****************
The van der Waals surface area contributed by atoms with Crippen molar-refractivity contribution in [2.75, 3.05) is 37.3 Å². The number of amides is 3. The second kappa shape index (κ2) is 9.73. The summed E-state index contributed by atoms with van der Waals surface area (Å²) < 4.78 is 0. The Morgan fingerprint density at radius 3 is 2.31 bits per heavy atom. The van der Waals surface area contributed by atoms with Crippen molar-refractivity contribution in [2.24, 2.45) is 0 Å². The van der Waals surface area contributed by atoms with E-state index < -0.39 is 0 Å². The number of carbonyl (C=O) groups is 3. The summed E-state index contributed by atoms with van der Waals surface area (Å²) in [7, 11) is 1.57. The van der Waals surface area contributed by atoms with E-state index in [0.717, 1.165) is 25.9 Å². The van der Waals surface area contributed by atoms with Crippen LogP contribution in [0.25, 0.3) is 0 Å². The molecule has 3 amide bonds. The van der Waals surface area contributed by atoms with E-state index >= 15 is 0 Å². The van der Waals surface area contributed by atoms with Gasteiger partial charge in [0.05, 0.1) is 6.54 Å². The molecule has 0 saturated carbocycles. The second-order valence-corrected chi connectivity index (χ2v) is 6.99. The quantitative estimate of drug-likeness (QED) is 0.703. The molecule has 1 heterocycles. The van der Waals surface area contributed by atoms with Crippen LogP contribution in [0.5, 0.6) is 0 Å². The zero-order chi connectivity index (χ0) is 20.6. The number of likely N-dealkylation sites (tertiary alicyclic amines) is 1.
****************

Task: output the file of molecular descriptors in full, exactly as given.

The van der Waals surface area contributed by atoms with Crippen molar-refractivity contribution in [2.75, 3.05) is 37.3 Å². The number of amides is 3. The second kappa shape index (κ2) is 9.73. The summed E-state index contributed by atoms with van der Waals surface area (Å²) < 4.78 is 0. The Morgan fingerprint density at radius 3 is 2.31 bits per heavy atom. The van der Waals surface area contributed by atoms with Crippen molar-refractivity contribution in [2.24, 2.45) is 0 Å². The van der Waals surface area contributed by atoms with E-state index < -0.39 is 0 Å². The number of carbonyl (C=O) groups is 3. The summed E-state index contributed by atoms with van der Waals surface area (Å²) in [7, 11) is 1.57. The van der Waals surface area contributed by atoms with E-state index in [0.717, 1.165) is 25.9 Å². The van der Waals surface area contributed by atoms with Crippen LogP contribution in [0.25, 0.3) is 0 Å². The molecule has 3 amide bonds. The van der Waals surface area contributed by atoms with E-state index >= 15 is 0 Å². The van der Waals surface area contributed by atoms with Gasteiger partial charge in [0.05, 0.1) is 6.54 Å². The molecule has 0 saturated carbocycles. The second-order valence-corrected chi connectivity index (χ2v) is 6.99. The quantitative estimate of drug-likeness (QED) is 0.703. The molecule has 1 heterocycles. The van der Waals surface area contributed by atoms with Crippen LogP contribution in [0.5, 0.6) is 0 Å². The zero-order chi connectivity index (χ0) is 20.6. The number of likely N-dealkylation sites (tertiary alicyclic amines) is 1.